Every golf shot will typically be launched from slightly different positions, and also the target will often change during a golf session. This means that the position and orientation of the golfer coordinate system 15 is in general different for every golf shot. This illustrates the need for an efficient way to automatically transfer measurement data from the radar coordinate system 16 into the golfer coordinate system 15.
Previous technologies define the target by mechanically adjusting the measurement system, e.g. the radar 2, to point directly at the target or in a predetermined offset from the target.
In some technologies several predetermined targets positions are stored, to ease the selection between these predetermined targets. Anyhow, this means that whenever a new target, the position of which is not known a priori is selected, a new mechanical adjustment would be required.
The present embodiment of the invention does not require any mechanical adjustment as long as the desired target is in the field of view of the camera 1 and the radar 2. This field of view is typically between 10 to 30 degrees.
Previous techniques obtain the launch position by typically dictating the launch position to be within a predetermined very limited area, e.g. within a 20 cm diameter circle 2-4 m in front of the radar 2.
In the present embodiment of the invention, the launch position is directly measured by the radar 2, as being the first data point belonging to the golf ball flight. Other methods are outlined below.
The physical orientation and position of the camera 1 relative to the radar 2 must be known. This is most easily obtained by mounting the camera directly on or inside the radar, so the two units will be fixed relative to each other. The relative orientation and position is determined through a calibration procedure. When operating the system, the radar and camera units are assumed to be adjusted to be in level.
The procedure to select a new target in the present invention is outlined in
The image 28 presented to the user could look like that illustrated in
In the image, several targets 34, 35 will typically be displayed. To point out a specific target, the vertical and horizontal reference lines 32, 33 are adjusted to pin point the exact location of the desired target 33. This adjustment can be done manually by the user by means of a keyboard, touch panel, mouse or similar. In some cases, see below, the system can also automatically detect and center the reference lines 32, 33 to point at the desired target.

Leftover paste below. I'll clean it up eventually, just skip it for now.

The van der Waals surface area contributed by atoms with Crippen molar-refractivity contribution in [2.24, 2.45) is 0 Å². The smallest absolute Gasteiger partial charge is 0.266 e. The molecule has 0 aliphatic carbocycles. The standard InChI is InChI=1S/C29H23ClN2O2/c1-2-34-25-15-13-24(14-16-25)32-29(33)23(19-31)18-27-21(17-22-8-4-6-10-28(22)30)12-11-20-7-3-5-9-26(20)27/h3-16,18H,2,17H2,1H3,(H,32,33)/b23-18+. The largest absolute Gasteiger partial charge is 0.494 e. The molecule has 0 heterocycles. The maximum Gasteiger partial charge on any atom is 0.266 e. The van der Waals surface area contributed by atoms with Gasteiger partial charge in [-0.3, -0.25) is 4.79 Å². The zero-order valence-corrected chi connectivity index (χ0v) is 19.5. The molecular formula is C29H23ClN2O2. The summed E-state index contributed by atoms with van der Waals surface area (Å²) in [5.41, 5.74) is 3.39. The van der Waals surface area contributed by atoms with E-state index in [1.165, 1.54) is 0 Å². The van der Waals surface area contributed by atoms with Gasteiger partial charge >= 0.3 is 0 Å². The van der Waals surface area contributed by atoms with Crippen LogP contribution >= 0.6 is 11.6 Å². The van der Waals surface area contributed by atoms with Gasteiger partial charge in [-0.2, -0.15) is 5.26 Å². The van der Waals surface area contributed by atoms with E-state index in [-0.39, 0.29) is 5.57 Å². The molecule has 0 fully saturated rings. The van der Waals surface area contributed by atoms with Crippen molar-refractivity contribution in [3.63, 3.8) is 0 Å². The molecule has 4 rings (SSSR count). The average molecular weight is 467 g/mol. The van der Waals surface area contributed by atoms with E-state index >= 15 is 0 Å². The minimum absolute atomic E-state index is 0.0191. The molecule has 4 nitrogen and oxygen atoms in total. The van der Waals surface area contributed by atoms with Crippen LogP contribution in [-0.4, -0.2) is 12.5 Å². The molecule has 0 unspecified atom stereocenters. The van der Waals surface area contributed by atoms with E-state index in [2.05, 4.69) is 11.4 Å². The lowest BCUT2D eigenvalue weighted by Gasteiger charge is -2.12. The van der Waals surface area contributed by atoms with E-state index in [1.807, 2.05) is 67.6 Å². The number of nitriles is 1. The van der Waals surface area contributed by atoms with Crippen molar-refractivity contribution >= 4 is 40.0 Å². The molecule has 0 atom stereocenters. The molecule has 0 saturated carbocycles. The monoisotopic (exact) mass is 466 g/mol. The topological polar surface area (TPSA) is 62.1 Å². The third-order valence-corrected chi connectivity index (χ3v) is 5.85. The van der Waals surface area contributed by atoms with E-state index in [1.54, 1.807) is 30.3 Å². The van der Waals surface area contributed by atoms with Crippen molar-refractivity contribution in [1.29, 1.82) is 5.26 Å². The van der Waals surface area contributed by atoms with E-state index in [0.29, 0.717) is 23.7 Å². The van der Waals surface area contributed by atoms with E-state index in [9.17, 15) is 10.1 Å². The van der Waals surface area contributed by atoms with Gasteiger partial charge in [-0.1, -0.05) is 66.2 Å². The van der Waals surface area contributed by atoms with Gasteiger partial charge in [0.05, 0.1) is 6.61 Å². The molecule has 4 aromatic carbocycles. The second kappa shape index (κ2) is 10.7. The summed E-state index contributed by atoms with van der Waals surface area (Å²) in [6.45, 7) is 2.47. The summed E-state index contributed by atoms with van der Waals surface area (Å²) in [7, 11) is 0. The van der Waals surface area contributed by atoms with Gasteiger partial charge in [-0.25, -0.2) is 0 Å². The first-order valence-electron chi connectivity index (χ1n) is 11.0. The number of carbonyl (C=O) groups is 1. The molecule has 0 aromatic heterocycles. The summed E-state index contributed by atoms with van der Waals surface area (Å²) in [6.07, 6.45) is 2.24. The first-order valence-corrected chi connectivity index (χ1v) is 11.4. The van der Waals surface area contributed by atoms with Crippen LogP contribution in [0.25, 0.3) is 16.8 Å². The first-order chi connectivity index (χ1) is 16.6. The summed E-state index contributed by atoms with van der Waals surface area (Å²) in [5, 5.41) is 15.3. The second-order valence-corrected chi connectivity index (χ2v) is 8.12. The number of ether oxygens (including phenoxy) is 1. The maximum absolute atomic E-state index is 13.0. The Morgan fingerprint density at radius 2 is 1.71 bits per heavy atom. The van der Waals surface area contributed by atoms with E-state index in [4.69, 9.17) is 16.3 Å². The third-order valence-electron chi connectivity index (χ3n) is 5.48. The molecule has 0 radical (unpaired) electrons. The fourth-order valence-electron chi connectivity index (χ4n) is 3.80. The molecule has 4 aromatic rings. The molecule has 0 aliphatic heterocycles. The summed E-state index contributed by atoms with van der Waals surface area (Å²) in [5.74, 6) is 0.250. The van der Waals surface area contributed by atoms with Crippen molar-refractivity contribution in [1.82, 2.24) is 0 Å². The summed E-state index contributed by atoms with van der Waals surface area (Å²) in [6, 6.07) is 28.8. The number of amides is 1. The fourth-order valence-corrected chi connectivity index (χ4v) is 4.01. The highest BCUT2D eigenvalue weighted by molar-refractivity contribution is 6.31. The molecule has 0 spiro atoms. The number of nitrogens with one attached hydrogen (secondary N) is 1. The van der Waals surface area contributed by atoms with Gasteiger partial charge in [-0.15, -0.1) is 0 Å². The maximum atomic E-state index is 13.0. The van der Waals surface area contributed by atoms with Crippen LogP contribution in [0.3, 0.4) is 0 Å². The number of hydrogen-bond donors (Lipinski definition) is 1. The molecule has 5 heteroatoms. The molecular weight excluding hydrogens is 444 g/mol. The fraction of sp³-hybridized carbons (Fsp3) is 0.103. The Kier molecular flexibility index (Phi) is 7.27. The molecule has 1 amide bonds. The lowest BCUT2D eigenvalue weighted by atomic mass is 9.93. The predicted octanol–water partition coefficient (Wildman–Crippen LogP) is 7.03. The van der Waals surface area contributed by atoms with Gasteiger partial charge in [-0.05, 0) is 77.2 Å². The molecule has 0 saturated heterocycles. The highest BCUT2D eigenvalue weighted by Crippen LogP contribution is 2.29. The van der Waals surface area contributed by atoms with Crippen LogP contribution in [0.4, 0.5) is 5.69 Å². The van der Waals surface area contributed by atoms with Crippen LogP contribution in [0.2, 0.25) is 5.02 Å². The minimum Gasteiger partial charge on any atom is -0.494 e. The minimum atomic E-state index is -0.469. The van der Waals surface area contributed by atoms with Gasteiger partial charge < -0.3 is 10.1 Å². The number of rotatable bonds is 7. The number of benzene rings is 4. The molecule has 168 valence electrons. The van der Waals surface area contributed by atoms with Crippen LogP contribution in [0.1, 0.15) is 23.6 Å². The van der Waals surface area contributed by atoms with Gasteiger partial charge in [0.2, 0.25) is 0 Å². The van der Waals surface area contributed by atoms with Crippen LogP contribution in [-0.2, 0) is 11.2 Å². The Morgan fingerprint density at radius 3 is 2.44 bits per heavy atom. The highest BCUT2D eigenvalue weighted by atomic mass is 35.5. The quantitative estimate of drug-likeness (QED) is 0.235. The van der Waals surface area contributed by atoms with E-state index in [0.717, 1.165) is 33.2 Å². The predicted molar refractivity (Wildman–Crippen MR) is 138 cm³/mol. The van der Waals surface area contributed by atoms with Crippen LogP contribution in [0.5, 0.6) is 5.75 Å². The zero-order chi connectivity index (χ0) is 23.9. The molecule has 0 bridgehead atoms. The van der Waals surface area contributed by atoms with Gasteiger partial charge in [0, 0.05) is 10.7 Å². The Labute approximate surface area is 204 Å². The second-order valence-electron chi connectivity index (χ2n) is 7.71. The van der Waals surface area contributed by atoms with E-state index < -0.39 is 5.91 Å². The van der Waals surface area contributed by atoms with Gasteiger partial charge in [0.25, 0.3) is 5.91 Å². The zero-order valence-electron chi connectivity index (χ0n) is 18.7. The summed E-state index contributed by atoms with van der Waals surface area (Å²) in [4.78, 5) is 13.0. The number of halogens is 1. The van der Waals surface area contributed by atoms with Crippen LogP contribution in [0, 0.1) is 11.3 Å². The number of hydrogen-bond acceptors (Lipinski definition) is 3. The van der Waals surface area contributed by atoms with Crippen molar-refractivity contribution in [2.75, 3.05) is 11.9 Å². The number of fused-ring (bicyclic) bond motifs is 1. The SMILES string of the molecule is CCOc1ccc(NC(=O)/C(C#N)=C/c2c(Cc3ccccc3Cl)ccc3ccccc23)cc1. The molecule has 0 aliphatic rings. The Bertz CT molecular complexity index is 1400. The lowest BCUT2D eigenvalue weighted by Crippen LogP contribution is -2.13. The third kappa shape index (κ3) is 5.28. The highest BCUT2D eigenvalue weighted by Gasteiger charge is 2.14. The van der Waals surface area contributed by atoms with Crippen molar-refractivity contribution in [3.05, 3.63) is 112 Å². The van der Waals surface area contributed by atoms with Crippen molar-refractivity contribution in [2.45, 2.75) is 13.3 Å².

If the target has a predetermined shape or pattern, like in
In the above several methods for determining the angles to the target are outlined. To calculate the target position 10, the distance to the target is also required. There are several ways to determine this distance.
One method of determining the distance to the target is to simply have the user enter the distance, which of course requires that the user knows this.
Another method of determining the distance to the target is to measure the angular extent of a predetermined pattern of the target Knowing the size of this predetermined pattern, it is straight forward to calculate the distance to the target. One predetermined target pattern 38, that can be used for this, is shown in
Once the angles and the distance to target have been determined, the target position can be calculated 22.
For each ball hit, the radar measures the ball flight 13. This includes measurements of the ball launch position 12 and the ball landing point 14.
An alternative way of measuring the ball launch position is by analyzing a sequence of images 28 taken before and after launch. In this way the launched ball 36 can be identified in the image 28. Hereby the vertical and horizontal angle to the launch position from the camera 8 can be determined. The distance from the camera to the launch position can be determined in at least two ways.
The first method measures the angular extent of the ball in the image 28 and compares this with the predetermined size of the ball. For most sports balls, this size is very well defined.
The second method assumes that the radar 2 is at a given height above the launch position. Then, by knowing the vertical angle to the launch position from above, the distance can be calculated directly using the simple trigonometric relation between the parameters.
By knowing the launch position 12 and the target position 10, the golfer coordinate system 15 is determined.
The radar will measure the ball flight 13 in the radar coordinate system 16. These data are then coordinate transferred 25 in to the golfer coordinate system 15 through a 3 dimensional translation and rotation.
Finally the ball flight data are presented to the user 26.
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|U.S. Classification||342/173, 473/151, 342/62, 342/61, 473/198, 342/146, 244/3.15, 342/195, 473/150, 473/199, 342/175, 342/52, 342/147, 473/131, 244/3.14, 473/152, 244/3.11, 342/176, 342/55, 342/118, 342/165, 244/3.1, 244/3.19|
|International Classification||G01S13/58, G01S7/40, G01S13/66, G01S13/88, G01S13/00, F41J5/14, G01S13/86|
|Cooperative Classification||G01S13/72, G01S13/867, G01S13/88, G01S7/52, G01S13/58, G01S13/66|
|European Classification||G01S13/58, G01S13/86|
|Jul 20, 2009||AS||Assignment|
Owner name: INTERACTIVE SPORTS GAMES A/S, DENMARK
Free format text: ASSIGNMENT OF ASSIGNORS INTEREST;ASSIGNOR:TUXEN, FREDRIK;REEL/FRAME:022997/0864
Effective date: 20070131
|Mar 7, 2011||AS||Assignment|
Owner name: TRACKMAN A/S, DENMARK
Free format text: CHANGE OF NAME;ASSIGNOR:INTERACTIVE SPORTS GAMES A/S;REEL/FRAME:025919/0424
Effective date: 20100518
|Jun 12, 2015||FPAY||Fee payment|
Year of fee payment: 4